My first concern, rather than camo, is fabric performance when I’m in the field. I can be a long way from the truck, and given where I live that means I need to be prepared for everything from 85F to snow on an “early season” September hunt.
Wool can work great…for some things, and depending on the type of wool. Anything made of ‘recycled’ wool is worthless in my opinion (since the recycling process strips wool of much of its benefits). On the other hand, good thick virgin wool is awesome in cold weather, but like Jason points out – wool can get very heavy when wet, and takes a long time to dry. If I’m on a multi-day backcountry trip, I can’t afford to have layers that are still soggy in the morning. Thick wool can also be bulky to pack, if you are doing long days or multi-day trips.
And while I love my old Pendleton wool plaid shirt, hiking up the mountain on a hot September afternoon while wearing it seems like a painful excercise, just to look “traditional.” Later in the season when the weather is much cooler? Sure.
Good merino wool, on the other hand, is the best baselayer (and midlayer) I have ever used. Far superior to any synthetic base/mid layers I’ve come across. The temperature range that it remains comfortable in is truly impressive. While I wouldn’t want my old Pendleton on a hot uphill hike, I’ve done so daily in a lightweight merino layer and been perfectly comfortable. And it deals with body odors far better than any gimmicky “scent-block” garments I’ve seen. I can wear it all day, hang it outside overnight (as I do all my hunting clothing), and it’s good to go in the morning.
And then there are a lot of applications that I think more modern, synthetic layers really do excel at, particularly for backcountry hunts in places with highly variable weather. For early season, warm hunts, a lightweight pair of synthetic pants wins hands-down, imo. Soft-shell layers are great in snow, and don’t absorb moisture like wool does if things warm up and start melting. Rain layers? No choice but some sort of synthetic shell, really.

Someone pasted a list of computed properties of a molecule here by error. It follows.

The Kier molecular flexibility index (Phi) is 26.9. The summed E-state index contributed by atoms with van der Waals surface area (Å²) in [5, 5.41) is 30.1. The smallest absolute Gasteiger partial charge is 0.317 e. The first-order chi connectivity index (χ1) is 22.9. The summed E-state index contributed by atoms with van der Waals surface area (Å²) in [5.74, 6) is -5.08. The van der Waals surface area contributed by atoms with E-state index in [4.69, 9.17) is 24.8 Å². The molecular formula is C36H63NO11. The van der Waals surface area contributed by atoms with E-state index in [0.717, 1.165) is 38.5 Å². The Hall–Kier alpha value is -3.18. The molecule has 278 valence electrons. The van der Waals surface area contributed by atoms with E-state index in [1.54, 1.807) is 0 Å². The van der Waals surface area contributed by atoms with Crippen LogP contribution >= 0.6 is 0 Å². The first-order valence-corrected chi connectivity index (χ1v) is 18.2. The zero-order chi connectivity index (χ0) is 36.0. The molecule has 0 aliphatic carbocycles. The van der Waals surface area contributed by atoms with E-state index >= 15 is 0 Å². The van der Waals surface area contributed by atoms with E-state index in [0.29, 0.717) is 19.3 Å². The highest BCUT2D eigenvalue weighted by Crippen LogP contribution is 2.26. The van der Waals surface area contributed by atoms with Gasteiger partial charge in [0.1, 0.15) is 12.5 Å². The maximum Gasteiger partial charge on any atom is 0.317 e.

So, as others have said, choices depend on time of year, anticipated weather, etc. Wool has its virtues, but it isn’t my only choice, and is often mixed in with synthetics as well. While I don’t need all the latest “cutting edge” hunting clothing, I also feel no need to dress “retro” just for the sake of feeling traditional either. I”m guessing that a lot of our trad icons, if they were alive today, would be adopting some of the better synthetic materials available now as well.
To the original question – I’m not opposed to camo (neither was Fred Bear…), though I fully agree that it has been way over-hyped, and that many patterns being sold now are just silly. But simple patterns like ASAT, Vias, etc. work just fine for just about any environment. If I can have good performing clothing for the backcountry, and it happens to come in a decent (non-digi, non-gimmicky) camo pattern, then why not?